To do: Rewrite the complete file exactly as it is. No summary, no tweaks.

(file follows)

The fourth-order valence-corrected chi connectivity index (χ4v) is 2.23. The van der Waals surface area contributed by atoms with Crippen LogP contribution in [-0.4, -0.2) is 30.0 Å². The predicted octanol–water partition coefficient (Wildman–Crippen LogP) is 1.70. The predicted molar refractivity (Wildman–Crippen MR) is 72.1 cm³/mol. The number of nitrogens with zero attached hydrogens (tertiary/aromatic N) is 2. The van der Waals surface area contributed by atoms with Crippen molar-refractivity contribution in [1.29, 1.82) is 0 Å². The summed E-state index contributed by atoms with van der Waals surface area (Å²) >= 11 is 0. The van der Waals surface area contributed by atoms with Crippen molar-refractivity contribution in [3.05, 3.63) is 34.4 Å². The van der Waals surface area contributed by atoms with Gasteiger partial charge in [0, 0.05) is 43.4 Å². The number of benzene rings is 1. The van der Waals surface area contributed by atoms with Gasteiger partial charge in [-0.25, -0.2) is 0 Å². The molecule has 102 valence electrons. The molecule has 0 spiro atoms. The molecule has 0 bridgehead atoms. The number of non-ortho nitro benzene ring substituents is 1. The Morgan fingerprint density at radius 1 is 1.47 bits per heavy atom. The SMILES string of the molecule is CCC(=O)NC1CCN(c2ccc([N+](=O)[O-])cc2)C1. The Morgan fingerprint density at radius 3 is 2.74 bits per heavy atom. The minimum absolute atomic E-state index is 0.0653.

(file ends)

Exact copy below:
The fourth-order valence-corrected chi connectivity index (χ4v) is 2.23. The van der Waals surface area contributed by atoms with Crippen LogP contribution in [-0.4, -0.2) is 30.0 Å². The predicted octanol–water partition coefficient (Wildman–Crippen LogP) is 1.70. The predicted molar refractivity (Wildman–Crippen MR) is 72.1 cm³/mol. The number of nitrogens with zero attached hydrogens (tertiary/aromatic N) is 2. The van der Waals surface area contributed by atoms with Crippen molar-refractivity contribution in [1.29, 1.82) is 0 Å². The summed E-state index contributed by atoms with van der Waals surface area (Å²) >= 11 is 0. The van der Waals surface area contributed by atoms with Crippen molar-refractivity contribution in [3.05, 3.63) is 34.4 Å². The van der Waals surface area contributed by atoms with Gasteiger partial charge in [0, 0.05) is 43.4 Å². The number of benzene rings is 1. The van der Waals surface area contributed by atoms with Gasteiger partial charge in [-0.25, -0.2) is 0 Å². The molecule has 102 valence electrons. The molecule has 0 spiro atoms. The molecule has 0 bridgehead atoms. The number of non-ortho nitro benzene ring substituents is 1. The Morgan fingerprint density at radius 1 is 1.47 bits per heavy atom. The SMILES string of the molecule is CCC(=O)NC1CCN(c2ccc([N+](=O)[O-])cc2)C1. The Morgan fingerprint density at radius 3 is 2.74 bits per heavy atom. The minimum absolute atomic E-state index is 0.0653.